CHSM is 10 years old! Wow...can you believe it? We think a celebration is in order and we hope you will come help us share ten years of preserving Clarkdale’s unique history! On July 4, 2008, we opened the doors of the Clarkdale Heritage Center in the former Department of Motor Vehicles Building. The building had undergone $50,000-$60,000 renovation to create a museum staffed by Clarkdale citizens and volunteers. Thanks to the town of Clarkdale, led by Pat Williams, they applied for a grant from the state of Arizona Department of Tourism. Governor Janet Napolitano, in person, presented the check to the group. Since then our name has changed and we want to tell you more since our adventure began!
So we invite you to the Clark Memorial Clubhouse Auditorium on Saturday, Sept. 15, 10:00 to 3:00 to take a look at some of our treasures from the archives, to hear oral histories, to view a power point presentation at 11:00, find out about “First Fridays at the Museum” schedule for fall, special upcoming volunteer opportunities, and the Tenth Annual Historic Building and Home Tour and Bank Robbery Re-enactment on April 13, 2019. We also have two new faces on our CHSM Board of Directors: Rae Ann Pellegatti and Michelle Dermo (our new treasurer). Stop by and introduce yourself to them!
One table will be reserved for your special Clarkdale memories and personal donations you would like us to have. All Clarkdale memorabilia is needed. Family photographs are especially welcome—our policy is to scan photograps and return them to you safely. One of our archivists will be at this table to accept your items and complete the appropriate paperwork.
So mark this day on your fall calendar to see what we’ve been up to for the past ten years. Bring your friends and neighbors too!
All items are available for study and research. The museum is a great place to donate personal family paper items that people might consider irrelevant but that actually shed a great deal of light on the growth and development of Clarkdale. Archives are permanently valuable records, such as letters, reports, accounts, manuscripts, and other records that provide information about people and places.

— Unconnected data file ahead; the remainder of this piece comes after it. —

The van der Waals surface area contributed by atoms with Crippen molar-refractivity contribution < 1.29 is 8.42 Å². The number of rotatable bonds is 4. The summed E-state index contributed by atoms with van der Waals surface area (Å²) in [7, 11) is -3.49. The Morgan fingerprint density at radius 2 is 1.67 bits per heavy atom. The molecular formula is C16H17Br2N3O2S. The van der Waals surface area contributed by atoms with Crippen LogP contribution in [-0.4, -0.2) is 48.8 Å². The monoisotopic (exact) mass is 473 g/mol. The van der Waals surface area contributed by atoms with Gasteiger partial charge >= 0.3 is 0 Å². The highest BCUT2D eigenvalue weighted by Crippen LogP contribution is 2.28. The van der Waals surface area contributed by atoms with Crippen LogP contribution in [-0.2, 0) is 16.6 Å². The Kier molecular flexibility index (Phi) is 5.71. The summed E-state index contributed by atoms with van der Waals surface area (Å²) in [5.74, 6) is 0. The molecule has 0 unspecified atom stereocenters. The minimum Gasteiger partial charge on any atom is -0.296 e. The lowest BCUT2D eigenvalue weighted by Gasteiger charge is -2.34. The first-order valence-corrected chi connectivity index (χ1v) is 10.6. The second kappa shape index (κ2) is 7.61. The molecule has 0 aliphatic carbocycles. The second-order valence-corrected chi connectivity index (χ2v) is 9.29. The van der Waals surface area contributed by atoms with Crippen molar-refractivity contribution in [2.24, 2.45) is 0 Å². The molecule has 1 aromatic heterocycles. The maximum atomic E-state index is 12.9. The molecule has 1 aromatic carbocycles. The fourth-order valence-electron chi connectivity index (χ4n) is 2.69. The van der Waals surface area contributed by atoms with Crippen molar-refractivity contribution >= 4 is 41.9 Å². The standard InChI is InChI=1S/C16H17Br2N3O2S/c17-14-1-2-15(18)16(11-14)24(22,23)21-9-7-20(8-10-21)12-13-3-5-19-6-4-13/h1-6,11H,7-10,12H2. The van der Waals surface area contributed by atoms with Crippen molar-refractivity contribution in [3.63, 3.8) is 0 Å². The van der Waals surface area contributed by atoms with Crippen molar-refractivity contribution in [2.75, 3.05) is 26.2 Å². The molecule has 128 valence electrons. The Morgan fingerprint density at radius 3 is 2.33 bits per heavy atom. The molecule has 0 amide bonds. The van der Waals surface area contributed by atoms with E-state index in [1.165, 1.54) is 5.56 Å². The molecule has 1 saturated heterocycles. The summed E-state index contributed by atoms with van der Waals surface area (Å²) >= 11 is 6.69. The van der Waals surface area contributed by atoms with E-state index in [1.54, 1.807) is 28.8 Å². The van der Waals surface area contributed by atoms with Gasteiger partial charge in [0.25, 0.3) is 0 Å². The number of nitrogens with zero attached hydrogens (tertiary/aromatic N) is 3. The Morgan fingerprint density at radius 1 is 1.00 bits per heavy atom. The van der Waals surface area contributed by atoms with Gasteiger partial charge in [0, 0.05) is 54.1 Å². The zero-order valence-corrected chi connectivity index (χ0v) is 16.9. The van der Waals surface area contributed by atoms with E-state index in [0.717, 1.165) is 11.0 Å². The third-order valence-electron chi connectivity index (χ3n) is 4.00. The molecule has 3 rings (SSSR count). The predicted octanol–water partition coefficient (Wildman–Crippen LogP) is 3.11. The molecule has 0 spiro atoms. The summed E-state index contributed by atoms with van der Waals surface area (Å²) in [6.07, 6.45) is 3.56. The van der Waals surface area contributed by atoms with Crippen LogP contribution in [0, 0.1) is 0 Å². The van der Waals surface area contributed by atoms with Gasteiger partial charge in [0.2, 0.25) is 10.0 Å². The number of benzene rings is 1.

Senator William Andrews Clark—copper magnate, railroad baron, and one of the richest men of the Gilded Age—bought the United Verde Copper Company mine in Jerome in 1888. When he decided to move his smelter further downhill in 1912, he planned and built Clarkdale to house his workers. Arizona's first company town, it included residences, a business district, a hospital, schools, and a town park. The town was listed on the National Register of Historic Places in 1998.
The Clarkdale Historical Society and Museum is housed in the old clinic building, designed by Los Angeles architect Arthur R. Kelly and constructed during the influenza pandemic of 1918-19. The clinic dispensed medicine and treated minor injuries of the smelter workers and their families on a 24-hour basis. The clinic closed in the early 1950s, and when the town incorporated in 1957, the building became town offices. A jail was constructed in the boiler room while the police department occupied the basement. In the early 1980s, the Clark Memorial Library moved into the building, which later housed the Department of Motor Vehicles. The renovated building was formally opened as the Clarkdale Museum in 2008.
Sun - CLOSED
Mon - CLOSED
Tue - CLOSED
Wed - 10am - 1pm
Thu - 11am - 2pm
Fri - 11am - 2pm
Sat - 11am - 2pm
(or by appointment)